The Arquette sisters are all about using their voices to uplift and empower women.
ET's Nischelle Turner was with Patricia and Rosanna Arquette as they were honored by Visionary Women, an organization that raises funds to provide opportunities for empowering women, at the Second Annual International Women's Day Award Celebration on Thursday. The actresses opened up about their decades in Hollywood, learning to find their own voices and advocating for others who don't have that luxury.
"Subconsciously, the way I was raised in the world around me, I didn't feel it was OK to ask for my needs to be met or to assert myself in a way," Patricia said, praising her True Romance director, Tony Scott, for helping her come into her own on the set of the 1993 film. "He really helped support my voice, and I think people can do that for each other."
"I think it was a million subconscious things like, 'Be a good girl, be nice, do this, do that,'" she said of why she lacked the confidence to stand up for herself up to that point. "You just constantly were getting fed that from everywhere."
Rosanna jumped in, noting that women have been conditioned to apologize. "[But] we're also starting to learn self-care, which we forget a lot because we're always taking care of so many people," she noted. "So that's really important, to take care of ourselves, which I'm learning."
"I think it's really important," Patricia agreed. "I think I'm very bad at that, I'm a failure at that. I really just overextend myself and get exhausted, so it's always a good thing to hear and remind me of that."
While the sisters have advocated for women for decades, they've really become connected to and synonymous with gender equality and the #MeToo and Time's Up movements in recent years. Rosanna was one of the first women to come forward and speak out against Harvey Weinstein in the explosive New Yorker report in October 2017. He has denied all allegations against him.
"I realize that there's so many women that are so impacted in such a brutal way from what this man did to their lives," Rosanna said, sharing that she's especially focused on supporting rape survivors. "My focus is really on them and that they get justice more than myself, even though it's been hard a lot. It's been very hard for me too."
Though claims against Weinstein were publicized in 2017, Rosanna said her family and other women in Hollywood offered their support before the big #MeToo movement, during a time when she said she was told "Do not come out with this story."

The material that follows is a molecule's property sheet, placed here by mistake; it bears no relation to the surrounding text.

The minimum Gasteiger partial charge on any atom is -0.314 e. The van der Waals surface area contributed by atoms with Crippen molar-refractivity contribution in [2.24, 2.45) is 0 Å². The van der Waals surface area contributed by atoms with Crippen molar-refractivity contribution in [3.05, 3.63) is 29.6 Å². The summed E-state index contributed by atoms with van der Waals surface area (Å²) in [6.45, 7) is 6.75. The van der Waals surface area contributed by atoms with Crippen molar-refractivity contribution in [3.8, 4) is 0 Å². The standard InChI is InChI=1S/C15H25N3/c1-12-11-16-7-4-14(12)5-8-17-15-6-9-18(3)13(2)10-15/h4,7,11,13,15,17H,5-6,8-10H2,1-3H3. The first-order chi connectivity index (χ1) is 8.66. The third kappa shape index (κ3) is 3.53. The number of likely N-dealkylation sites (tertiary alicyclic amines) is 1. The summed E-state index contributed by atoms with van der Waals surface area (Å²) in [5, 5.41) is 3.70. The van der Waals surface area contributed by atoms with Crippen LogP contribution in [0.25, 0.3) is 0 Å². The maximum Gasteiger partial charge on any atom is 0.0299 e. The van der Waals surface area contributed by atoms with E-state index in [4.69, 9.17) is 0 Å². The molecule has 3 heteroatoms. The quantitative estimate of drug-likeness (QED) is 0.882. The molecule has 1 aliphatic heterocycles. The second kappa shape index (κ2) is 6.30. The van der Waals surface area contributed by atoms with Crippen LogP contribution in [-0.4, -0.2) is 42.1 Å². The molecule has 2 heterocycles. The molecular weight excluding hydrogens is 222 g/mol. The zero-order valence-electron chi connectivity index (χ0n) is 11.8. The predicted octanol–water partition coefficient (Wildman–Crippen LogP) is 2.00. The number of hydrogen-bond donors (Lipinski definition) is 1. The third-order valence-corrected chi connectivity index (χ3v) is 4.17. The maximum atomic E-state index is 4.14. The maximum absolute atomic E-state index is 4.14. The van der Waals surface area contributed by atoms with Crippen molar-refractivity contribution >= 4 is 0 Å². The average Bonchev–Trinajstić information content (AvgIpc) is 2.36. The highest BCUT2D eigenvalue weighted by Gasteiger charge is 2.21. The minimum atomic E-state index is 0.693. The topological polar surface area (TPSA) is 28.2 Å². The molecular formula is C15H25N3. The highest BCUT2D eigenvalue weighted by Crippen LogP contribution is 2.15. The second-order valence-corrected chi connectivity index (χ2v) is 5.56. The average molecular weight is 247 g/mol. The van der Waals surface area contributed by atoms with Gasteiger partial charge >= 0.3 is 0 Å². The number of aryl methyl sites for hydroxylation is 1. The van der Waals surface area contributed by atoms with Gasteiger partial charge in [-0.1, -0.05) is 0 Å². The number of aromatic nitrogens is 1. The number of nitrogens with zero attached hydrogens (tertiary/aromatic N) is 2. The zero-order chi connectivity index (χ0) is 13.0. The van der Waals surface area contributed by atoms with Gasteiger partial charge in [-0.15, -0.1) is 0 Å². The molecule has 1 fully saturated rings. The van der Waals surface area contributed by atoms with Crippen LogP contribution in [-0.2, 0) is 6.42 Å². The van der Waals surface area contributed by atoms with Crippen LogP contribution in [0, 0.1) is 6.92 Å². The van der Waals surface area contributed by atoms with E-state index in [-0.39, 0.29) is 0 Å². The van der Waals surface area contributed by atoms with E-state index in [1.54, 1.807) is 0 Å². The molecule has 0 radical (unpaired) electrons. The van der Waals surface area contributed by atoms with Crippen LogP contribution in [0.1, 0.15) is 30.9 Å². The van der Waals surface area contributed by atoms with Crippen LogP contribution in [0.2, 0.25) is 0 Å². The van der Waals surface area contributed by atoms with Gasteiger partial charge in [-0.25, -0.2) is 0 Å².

"I think Ronan [Farrow, who wrote the New Yorker piece], got in touch with Patricia to get in touch with me," she shared. "But I had told my story to quite a few people. Jane Fonda knew this years ago. A lot of people I know that they were friends of mine."
"It's this power dynamic, and it's not just in Hollywood," Patricia added. "Part of this problem with sexual assault and rape [is a] power dynamic that's out of balance has been able to perpetuate this over and over for years and years. It's women and it's boys too."
"Some of these victims have been trying to talk about this for years," she said, pointing out the recent allegations of sexual misconduct against R. Kelly, who has also denied any wrongdoing. "People have been not ready to listen, especially to women of color."
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EXCLUSIVE: Patricia Arquette on Losing Jobs After Her Oscars Speech: 'I Do Believe in Karma'
Rosanna, however, is noticing changes. "I've definitely taken my power back. We're being heard and then there's a lot of people who do not want to listen, and you're seeing that every day," she expressed.
For both sisters, it's important to use their platforms to shine a light on these issues. That's why Patricia decided to speak up about women's equality during her 2015 acceptance speech for Best Actress at the Academy Awards. She told ET that she kept her plans for the speech a secret for her sister, Rosanna.
"It was terrifying. It was really scary to make that moment," she recalled. "I didn't want to tell anybody [I was going to do that], because there was such a thing about like, 'Don't do these. Don't be political.'"
Patricia has continued on her path, however, using her acceptance speeches this awards season to highlight important issues, whether it be injustices in production companies, gender equality or politics.
"Look," the actress reasoned, "We have a long way to go."
See more from ET's interviews with the actresses and activists in the video below.